Consumers are receiving restitution ranging from pennies to $100, depending on the size of their balances and other factors.

The $350,000 payment to the state will go into the General Fund.

The settlement forbids the companies from advertising their credit programs as "no interest/no payment" in the future, unless those credit programs truly are "no interest" and "no payment."
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#2 Consumer Comment

Odd. Story is eeriely backward.

AUTHOR: Bart - (U.S.A.)

Former IRS employee charged in Home Depot fraud

By Associated Press

BOSTON - Federal prosecutors say Robert Dooley had an unusual way of persuading Home Depot clerks that he could be trusted when returning stolen merchandise for store credit cards: he flashed his Internal Revenue Service identification badge.

Over the course of three years, Dooley allegedly stole more than $330,000 from the home improvement chain by returning stolen goods for the credit cards, then selling those cards at a discount, court documents said. He was charged Thursday with 12 counts of wire fraud in connection with the scam.

Dooley has been serving a state sentence in connection with the Home Depot thefts since October 2005.

In court documents, prosecutors allege that between May 2002 and October 2005, Dooley stole more than 300 items from Home Depot stores in nine states and returned them for store credit. Dooley, 47, formerly of Salem, worked as a clerk at the IRS service center in Andover from February 2001 to September 2002.

Typically, prosecutors said, Dooley would visit a store, put several items in a shopping cart and take them to the return desk. He would tell the clerk he wanted to return the items, but didn't have a sales receipt.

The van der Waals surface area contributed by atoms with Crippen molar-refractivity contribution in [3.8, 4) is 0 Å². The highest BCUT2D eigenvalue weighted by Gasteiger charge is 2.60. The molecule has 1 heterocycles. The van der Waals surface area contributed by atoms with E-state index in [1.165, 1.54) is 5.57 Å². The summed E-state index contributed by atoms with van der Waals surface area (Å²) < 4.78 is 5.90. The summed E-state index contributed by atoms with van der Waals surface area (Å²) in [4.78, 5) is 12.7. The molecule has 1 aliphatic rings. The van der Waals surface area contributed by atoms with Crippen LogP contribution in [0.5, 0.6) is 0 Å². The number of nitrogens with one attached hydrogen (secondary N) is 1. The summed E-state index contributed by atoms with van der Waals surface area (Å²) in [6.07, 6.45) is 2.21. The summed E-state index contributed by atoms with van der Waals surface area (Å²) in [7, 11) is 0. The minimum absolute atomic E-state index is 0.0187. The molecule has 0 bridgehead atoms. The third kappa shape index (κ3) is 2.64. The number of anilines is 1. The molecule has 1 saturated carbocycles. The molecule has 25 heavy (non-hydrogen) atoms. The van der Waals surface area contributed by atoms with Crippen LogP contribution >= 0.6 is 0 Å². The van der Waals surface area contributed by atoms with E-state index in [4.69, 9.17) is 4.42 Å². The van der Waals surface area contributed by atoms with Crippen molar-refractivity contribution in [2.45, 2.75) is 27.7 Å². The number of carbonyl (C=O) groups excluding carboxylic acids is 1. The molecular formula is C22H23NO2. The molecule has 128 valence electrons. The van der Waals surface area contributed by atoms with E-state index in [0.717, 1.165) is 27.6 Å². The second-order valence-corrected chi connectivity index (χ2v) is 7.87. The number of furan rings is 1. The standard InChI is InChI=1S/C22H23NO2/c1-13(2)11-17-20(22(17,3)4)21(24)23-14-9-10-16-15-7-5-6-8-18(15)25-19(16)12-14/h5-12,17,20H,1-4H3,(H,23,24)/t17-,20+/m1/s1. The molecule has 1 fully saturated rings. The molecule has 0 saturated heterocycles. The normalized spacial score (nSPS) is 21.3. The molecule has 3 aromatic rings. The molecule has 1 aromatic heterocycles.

Although Home Depot allowed people to return items without receipts, clerks required customers to show photo identification when doing so. Prosecutors said Dooley would show his IRS badge as proof of his identity, and would sometimes tell the clerk that he was "trustworthy" because he worked for the IRS.

A spokesman for Atlanta-based Home Depot, Jerry Shields, had no immediate comment Thursday. Dooley's attorney, Oscar Cruz, also did not immediately return a call seeking comment.

The wire fraud charges stem from the fact that each time Dooley returned an item he had not purchased, store credit information was transmitted by wire and stored electronically in a Home Depot computer server located outside Massachusetts.

Dooley is accused of stealing merchandise from Home Depot stores in Massachusetts, Maine, New Hampshire, Connecticut, Vermont, New York, Rhode Island, Texas and Oklahoma. He was apprehended in October 2005 while attempting to return items he allegedly had stolen from a Home Depot store in Reading.

If convicted of the federal charges, Dooley faces up to 20 years in prison.